The tetragonal Nd2Fe14B crystal structure has exceptionally high uniaxial magnetocrystalline anisotropy (HA~7 teslas – magnetic field strength H in A/m versus magnetic moment in A.m2). This gives the compound the potential to have high coercivity (i.e., resistance to being demagnetized). The compound also has a high saturation magnetization (Js ~1.6 T or 16 kG) and typically 1.3 teslas. Therefore, as the maximum energy density is proportional to Js2, this magnetic phase has the potential for storing large amounts of magnetic energy (BHmax ~ 512 kJ/m3 or 64 MG·Oe). This property is considerably higher in NdFeB alloys than in samarium cobalt (SmCo) magnets, which were the first type of rare-earth magnet to be commercialized. In practice, the magnetic properties of neodymium magnets depend on the alloy composition, microstructure, and manufacturing technique employed.
The terminology of magnetics is not widely understood. You can find definitions of most terms on our Glossary of Magnet Terminology Page.
Neodymium magnets are a member of the Rare Earth magnet family and are the most powerful permanent magnets in the world. They are also referred to as NdFeB magnets, or NIB, because they are composed mainly of Neodymium (Nd), Iron (Fe) and Boron (B). They are a relatively new invention and have only recently become affordable for everyday use.
Grades of Neodymium
N35, N38, N42, N38SH…what does it all mean? Neodymium magnets are all graded by the material they are made of. As a very general rule, the higher the grade (the number following the 'N'), the stronger the magnet. The highest grade of neodymium magnet currently available is N52. Any letter following the grade refers to the temperature rating of the magnet. If there are no letters following the grade, then the magnet is standard temperature neodymium. The temperature ratings are standard (no designation) – M – H – SH – UH – EH. You find the temperature rating of each grade on our Specifications of Neodymium Magnets Page.
Specifications of Neodymium Magnets
If you need detailed information about the physical and thermal properties of neodymium magnetic materials, you can find it on ourSpecifications of Neodymium Magnets Page.
Neodymium magnets are a composition of mostly Neodymium, Iron and Boron. If left exposed to the elements, the iron in the magnet will rust. To protect the magnet from corrosion and to strengthen the brittle magnet material, it is usually preferable for the magnet to be coated. There are a variety of options for coatings, but nickel is the most common and usually preferred. Our nickel plated magnets are actually triple plated with layers of nickel, copper, and nickel again. This triple coating makes our magnets much more durable than the more common single nickel plated magnets. Some other options for coating are zinc, tin, copper, epoxy, silver and gold. Our gold plated magnets are actually quadruple plated with nickel, copper, nickel and a top coating of gold.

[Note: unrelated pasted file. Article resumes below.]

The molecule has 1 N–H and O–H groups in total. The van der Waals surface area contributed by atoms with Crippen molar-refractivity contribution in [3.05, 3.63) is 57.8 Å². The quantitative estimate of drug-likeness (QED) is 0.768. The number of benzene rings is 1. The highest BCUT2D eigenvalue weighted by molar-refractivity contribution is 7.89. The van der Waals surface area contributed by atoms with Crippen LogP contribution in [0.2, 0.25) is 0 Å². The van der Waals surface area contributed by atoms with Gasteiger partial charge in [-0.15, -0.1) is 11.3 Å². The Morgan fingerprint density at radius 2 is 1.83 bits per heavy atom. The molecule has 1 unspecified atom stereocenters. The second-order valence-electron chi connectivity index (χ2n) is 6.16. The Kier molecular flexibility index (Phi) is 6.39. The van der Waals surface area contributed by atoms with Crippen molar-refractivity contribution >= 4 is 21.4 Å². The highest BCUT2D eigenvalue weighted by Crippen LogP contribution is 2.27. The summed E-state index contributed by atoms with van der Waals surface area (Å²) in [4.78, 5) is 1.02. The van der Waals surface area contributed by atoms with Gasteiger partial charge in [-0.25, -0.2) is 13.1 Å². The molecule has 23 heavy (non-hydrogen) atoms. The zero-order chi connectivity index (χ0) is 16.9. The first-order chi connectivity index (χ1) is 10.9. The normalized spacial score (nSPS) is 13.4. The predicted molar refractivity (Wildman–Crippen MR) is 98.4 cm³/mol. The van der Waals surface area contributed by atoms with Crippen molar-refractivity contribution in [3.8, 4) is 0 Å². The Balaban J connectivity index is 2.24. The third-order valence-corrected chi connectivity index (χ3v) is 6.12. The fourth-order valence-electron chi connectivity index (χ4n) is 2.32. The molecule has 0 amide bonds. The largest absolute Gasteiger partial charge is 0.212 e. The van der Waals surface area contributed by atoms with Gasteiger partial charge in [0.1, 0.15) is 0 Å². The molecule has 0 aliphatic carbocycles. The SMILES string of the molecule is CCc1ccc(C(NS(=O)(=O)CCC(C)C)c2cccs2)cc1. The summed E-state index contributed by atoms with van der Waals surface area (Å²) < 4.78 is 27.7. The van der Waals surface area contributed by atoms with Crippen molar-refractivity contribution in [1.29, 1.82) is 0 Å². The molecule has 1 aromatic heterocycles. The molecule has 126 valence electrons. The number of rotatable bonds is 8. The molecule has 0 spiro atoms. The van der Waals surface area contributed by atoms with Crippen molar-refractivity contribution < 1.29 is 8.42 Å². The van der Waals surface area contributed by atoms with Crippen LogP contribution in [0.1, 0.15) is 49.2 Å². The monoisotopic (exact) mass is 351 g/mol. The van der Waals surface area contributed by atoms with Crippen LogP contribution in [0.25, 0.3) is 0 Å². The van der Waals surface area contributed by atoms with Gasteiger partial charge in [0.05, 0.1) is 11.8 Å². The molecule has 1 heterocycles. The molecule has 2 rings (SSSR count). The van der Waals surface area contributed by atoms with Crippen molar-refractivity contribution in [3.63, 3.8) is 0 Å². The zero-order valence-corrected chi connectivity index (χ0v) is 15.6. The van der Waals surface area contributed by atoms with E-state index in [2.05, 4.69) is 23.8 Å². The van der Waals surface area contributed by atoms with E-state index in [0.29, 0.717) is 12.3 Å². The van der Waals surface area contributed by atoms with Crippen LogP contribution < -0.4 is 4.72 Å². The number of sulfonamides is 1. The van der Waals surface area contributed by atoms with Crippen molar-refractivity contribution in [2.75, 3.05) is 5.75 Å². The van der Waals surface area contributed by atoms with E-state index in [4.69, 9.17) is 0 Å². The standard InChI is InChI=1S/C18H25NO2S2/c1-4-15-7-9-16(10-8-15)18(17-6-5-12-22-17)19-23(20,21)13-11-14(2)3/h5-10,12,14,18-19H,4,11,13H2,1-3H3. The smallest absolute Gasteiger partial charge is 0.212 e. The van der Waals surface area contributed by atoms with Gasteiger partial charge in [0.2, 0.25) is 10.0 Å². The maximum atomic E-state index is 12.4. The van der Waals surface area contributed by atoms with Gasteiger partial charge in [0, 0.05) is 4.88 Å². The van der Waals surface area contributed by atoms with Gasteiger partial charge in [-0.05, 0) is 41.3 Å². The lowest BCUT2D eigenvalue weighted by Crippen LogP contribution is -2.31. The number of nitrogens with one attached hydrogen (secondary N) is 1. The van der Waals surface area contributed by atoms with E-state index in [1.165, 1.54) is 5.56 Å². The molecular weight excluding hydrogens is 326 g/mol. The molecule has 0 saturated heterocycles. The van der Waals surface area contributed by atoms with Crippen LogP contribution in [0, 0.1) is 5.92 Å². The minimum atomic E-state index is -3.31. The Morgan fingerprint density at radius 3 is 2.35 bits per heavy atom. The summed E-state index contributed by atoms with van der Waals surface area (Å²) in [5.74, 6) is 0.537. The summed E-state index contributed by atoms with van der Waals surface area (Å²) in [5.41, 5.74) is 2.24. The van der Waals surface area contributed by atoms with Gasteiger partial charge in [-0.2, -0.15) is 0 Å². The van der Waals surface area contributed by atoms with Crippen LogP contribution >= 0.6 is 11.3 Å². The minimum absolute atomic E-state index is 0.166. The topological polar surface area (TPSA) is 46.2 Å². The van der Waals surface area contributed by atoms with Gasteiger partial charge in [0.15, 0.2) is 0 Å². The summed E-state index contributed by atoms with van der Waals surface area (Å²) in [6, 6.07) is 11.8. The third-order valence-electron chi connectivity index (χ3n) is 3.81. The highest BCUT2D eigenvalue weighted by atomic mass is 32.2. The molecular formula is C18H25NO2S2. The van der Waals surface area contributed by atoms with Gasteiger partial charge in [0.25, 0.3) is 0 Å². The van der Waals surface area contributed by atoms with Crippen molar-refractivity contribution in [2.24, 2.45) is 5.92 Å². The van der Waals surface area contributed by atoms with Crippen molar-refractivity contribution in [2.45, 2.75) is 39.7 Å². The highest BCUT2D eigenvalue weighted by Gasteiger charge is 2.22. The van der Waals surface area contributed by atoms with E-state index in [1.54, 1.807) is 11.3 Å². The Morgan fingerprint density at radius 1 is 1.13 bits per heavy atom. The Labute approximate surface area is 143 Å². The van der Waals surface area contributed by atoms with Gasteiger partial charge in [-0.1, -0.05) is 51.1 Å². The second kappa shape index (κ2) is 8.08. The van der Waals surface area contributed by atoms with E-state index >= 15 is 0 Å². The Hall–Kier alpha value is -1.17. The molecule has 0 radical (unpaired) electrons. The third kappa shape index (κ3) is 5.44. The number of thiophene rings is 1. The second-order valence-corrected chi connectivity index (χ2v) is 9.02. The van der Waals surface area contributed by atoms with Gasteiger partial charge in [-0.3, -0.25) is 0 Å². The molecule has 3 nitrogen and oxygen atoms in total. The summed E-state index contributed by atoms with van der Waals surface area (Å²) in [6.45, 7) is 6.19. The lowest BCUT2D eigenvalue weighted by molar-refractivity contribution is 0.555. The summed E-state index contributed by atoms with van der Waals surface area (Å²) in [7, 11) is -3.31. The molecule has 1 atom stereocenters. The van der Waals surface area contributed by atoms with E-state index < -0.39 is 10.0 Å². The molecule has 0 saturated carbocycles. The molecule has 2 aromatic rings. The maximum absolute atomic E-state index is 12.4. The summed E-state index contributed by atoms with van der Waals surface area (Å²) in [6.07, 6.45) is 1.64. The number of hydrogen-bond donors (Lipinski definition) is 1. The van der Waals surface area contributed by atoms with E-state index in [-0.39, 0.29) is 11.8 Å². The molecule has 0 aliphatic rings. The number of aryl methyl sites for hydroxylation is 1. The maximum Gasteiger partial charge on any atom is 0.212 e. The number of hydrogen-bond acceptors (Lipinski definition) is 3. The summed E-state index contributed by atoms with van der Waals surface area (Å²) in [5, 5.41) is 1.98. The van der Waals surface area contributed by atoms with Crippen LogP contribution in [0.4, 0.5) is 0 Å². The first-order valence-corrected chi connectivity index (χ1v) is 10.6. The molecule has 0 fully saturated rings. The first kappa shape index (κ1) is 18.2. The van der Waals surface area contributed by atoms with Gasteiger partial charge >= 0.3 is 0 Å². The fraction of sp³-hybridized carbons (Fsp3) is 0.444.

Neodymium material is brittle and prone to chipping and cracking, so it does not machine well by conventional methods. Machining the magnets will generate heat, which if not carefully controlled, can demagnetize the magnet or even ignite the material which is toxic when burned. It is recommended that magnets not be machined.
Rare Earth magnets have a high resistance to demagnetization, unlike most other types of magnets. They will not lose their magnetization around other magnets or if dropped. They will however, begin to lose strength if they are heated above their maximum operating temperature, which is 176°F (80°C) for standard N grades. They will completely lose their magnetization if heated above their Curie temperature, which is 590°F (310°C) for standard N grades. Some of our magnets are of high temperature material, which can withstand higher temperatures without losing strength.
If you've never handled neodymium magnets before, you will be amazed at their strength. Neodymium magnets are over 10x stronger than the strongest ceramic magnets. If you are currently using ceramic magnets in your project, you could probably use a much smaller neodymium magnet and have greater holding force. You can get an idea of the relative strength of each of our magnets on our Magnet Summary Page. The surface field of each of our stock magnets is also listed on that same page. We also offer an online magnet calculator to help you estimate the pull force and field strength of magnets at any distance from the magnet.